The DC area loses a longstanding rock station.
WHFS-FM, the Washington area radio station that was a pioneering purveyor of alternative rock to generations of young music fans, did a programming U-turn yesterday by ditching the genre for a Spanish-language, pop-music format that transforms it into the largest Spanish-language station on the local dial.
The switch reflects both changing demographics and a corporate war of attrition involving Washington's two major radio station owners, Infinity Broadcasting, which owns WHFS, and Clear Channel Communications, which owns WHFS's chief competitor, DC-101.
WHFS was among a handful of stations that developed the album-oriented format: The music was alternative and free-form, featuring such groups as Led Zeppelin, the Who and Yes, but with the occasional bluegrass or other unexpected ditty. Disc jockeys weren't confined to the strictures of a corporate-mandated playlist. They played what they wanted.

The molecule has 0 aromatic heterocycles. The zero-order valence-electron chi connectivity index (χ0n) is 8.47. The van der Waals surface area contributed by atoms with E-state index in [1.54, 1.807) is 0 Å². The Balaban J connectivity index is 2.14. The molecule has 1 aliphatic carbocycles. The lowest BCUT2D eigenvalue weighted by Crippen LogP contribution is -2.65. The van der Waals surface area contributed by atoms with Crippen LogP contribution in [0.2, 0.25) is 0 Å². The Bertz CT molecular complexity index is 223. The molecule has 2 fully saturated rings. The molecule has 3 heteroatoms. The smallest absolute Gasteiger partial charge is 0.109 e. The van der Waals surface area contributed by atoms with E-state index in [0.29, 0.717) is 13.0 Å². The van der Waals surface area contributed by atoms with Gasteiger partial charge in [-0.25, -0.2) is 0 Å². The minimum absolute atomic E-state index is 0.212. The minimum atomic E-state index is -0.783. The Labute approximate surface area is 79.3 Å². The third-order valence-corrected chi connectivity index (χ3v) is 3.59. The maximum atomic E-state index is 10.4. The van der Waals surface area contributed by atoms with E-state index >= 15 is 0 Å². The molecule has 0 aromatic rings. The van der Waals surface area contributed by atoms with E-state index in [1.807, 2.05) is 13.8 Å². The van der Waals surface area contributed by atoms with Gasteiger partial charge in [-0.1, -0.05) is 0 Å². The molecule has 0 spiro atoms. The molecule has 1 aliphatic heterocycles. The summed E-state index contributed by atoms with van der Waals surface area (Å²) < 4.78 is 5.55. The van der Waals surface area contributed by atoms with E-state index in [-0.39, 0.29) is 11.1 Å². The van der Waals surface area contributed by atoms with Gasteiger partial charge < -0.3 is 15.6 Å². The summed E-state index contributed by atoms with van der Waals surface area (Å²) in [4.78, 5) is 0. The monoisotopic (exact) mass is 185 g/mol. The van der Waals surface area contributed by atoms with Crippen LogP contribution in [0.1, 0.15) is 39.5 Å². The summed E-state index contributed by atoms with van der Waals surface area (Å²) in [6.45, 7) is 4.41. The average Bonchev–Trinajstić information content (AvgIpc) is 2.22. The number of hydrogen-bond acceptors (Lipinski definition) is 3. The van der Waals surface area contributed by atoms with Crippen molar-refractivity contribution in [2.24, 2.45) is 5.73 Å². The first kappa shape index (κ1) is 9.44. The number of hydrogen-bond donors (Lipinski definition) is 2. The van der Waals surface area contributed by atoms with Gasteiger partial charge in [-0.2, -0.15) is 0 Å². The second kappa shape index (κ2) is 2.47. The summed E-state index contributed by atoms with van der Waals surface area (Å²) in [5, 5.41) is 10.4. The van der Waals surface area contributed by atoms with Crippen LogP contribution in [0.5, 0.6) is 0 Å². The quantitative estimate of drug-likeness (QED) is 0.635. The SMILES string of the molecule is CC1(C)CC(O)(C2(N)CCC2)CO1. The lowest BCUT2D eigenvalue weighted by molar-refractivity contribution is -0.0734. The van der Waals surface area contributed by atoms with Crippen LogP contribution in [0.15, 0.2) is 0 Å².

WHFS began as a classical music station, then switched to pop music in the early-to-mid-1960s before turning to rock about 1968. The moves were orchestrated by Jake Einstein, who began as an advertising salesman and became one of the station's owners in the mid-1960s.
Einstein's son, Damian, a longtime on-air personality on WHFS, said yesterday that the station's reputation as a maverick programmer began to decline more than a decade ago, at the beginning of a rapid consolidation of ownership in the industry.
"They really weren't interested in the music anymore," said Einstein, who was one of WHFS's best-known personalities and who is now the program director at WRNR-FM, a small alternative rock station in Annapolis. "There really wasn't that much creativity there. Having been there for so long and having done so many things there, of course it's sad. But I guess you gotta do what you gotta do."